Figs have a very curious history. In the first place you should know that technically they are not a fruit but an infructescence (a set of fruits) . And second, they need a sacrificed wasp to reproduce, an insect that dies inside the fig. Yes, what you eat is likely to contain wasp carcasses.
In simple words figs are a kind of inverted flowers that bloom within that large dark pod with reddish tones we know as fig. Each flower produces a single hard-shelled fruit and a single seed called “achene.” The fig is formed by multiple achenes, which are what give it that characteristic crispy texture. Therefore, when we eat a fig, we are eating hundreds of eggs.
But what is most surprising is the special pollination process that figs need to reproduce. They can not depend on the wind or the bees to get them the pollen as other fruits so they need a species known as the wasps of the figs . These insects transport their genetic material and allow their reproduction. On the other hand, the wasps could not live without the figs, because they deposit their larvae inside the fruit . This relationship is known as symbiosis or mutualism.
This is how the process works:
The female wasp gets into the male fig, quiet this is not eaten, to lay eggs. The male fig has a special shape to house the eggs of the wasp inside. The incredible thing is that while the fig is introduced, the wasp usually loses its wings and antennae so it has no way of leaving and will die in this fruity coffin . That’s why then it’s the kids’ turn to continue the cycle. The male wasp hatchlings are born without wings because their only function is to procreate with the female wasp pups, technically with their sisters, and tunnel out of the fig. Finally, the female offspring leave the fig taking the pollen with them to continue with this cycle in a new fig tree.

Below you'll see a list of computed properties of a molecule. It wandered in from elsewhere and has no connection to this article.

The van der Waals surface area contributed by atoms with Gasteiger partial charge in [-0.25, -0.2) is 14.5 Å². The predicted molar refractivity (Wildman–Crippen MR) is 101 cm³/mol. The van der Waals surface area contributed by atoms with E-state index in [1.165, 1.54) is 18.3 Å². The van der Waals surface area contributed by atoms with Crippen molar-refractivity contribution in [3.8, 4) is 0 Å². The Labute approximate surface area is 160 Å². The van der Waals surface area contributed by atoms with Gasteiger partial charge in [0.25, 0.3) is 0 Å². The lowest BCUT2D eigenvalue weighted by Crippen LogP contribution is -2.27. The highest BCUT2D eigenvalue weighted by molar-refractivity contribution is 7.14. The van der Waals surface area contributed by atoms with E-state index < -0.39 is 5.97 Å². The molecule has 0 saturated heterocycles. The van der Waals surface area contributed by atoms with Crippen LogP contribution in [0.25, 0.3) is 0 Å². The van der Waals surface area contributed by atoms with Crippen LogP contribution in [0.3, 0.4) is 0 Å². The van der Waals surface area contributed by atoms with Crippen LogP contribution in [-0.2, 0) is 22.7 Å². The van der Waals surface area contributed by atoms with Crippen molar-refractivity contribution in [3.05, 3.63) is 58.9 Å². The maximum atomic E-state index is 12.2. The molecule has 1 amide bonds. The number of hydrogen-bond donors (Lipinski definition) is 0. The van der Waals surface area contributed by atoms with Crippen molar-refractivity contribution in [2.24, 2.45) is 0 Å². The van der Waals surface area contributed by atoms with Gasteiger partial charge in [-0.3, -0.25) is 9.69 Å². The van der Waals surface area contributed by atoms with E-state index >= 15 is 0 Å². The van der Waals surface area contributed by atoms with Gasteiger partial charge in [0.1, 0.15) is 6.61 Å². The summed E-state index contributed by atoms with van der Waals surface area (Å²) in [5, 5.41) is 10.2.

If a wasp accidentally enters a female fig, like the ones we eat, instead of a male fig, it has no space to reproduce inside and since it can not come out, it will die inside. A tragic but necessary consequence, because in this way the pollen is transported.
But before you decide to stop eating figs you should know that the bodies of the wasps are broken down inside the fig thanks to the work of a fruit enzyme called ficin that transforms the insect into protein.
And if it serves as a consolation you should also know that today the vast majority of the producers of this fruit no longer need the sacrificial work of the wasps. The majority of fig varieties for human consumption are parthenogenetic. This means that they always bear fruit in the absence of a pollinator
Source: nuevamentes, mothernatureworks
The Mazatlan Post